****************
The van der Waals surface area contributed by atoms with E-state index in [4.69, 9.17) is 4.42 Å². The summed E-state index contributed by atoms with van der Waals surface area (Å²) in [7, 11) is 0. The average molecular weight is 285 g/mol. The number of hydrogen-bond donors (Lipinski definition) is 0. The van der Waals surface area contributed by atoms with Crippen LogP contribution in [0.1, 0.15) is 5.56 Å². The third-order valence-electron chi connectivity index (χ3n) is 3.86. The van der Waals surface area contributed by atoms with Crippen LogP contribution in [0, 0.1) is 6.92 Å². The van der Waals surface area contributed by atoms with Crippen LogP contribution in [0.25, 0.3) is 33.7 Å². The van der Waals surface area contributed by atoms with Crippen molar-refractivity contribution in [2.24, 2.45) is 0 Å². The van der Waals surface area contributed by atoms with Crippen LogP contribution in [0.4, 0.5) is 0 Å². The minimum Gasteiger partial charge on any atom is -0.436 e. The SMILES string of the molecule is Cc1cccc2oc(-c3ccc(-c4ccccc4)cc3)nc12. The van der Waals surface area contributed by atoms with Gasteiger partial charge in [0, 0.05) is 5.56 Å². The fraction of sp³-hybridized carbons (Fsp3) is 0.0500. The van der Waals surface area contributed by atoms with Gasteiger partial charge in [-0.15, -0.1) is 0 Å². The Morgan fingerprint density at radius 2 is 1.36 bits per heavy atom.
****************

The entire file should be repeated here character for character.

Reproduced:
The van der Waals surface area contributed by atoms with E-state index in [4.69, 9.17) is 4.42 Å². The summed E-state index contributed by atoms with van der Waals surface area (Å²) in [7, 11) is 0. The average molecular weight is 285 g/mol. The number of hydrogen-bond donors (Lipinski definition) is 0. The van der Waals surface area contributed by atoms with Crippen LogP contribution in [0.1, 0.15) is 5.56 Å². The third-order valence-electron chi connectivity index (χ3n) is 3.86. The van der Waals surface area contributed by atoms with Crippen LogP contribution in [0, 0.1) is 6.92 Å². The van der Waals surface area contributed by atoms with Crippen LogP contribution in [0.25, 0.3) is 33.7 Å². The van der Waals surface area contributed by atoms with Crippen molar-refractivity contribution in [2.24, 2.45) is 0 Å². The van der Waals surface area contributed by atoms with Crippen LogP contribution in [0.4, 0.5) is 0 Å². The minimum Gasteiger partial charge on any atom is -0.436 e. The SMILES string of the molecule is Cc1cccc2oc(-c3ccc(-c4ccccc4)cc3)nc12. The van der Waals surface area contributed by atoms with Gasteiger partial charge in [0, 0.05) is 5.56 Å². The fraction of sp³-hybridized carbons (Fsp3) is 0.0500. The van der Waals surface area contributed by atoms with Gasteiger partial charge in [-0.15, -0.1) is 0 Å². The Morgan fingerprint density at radius 2 is 1.36 bits per heavy atom.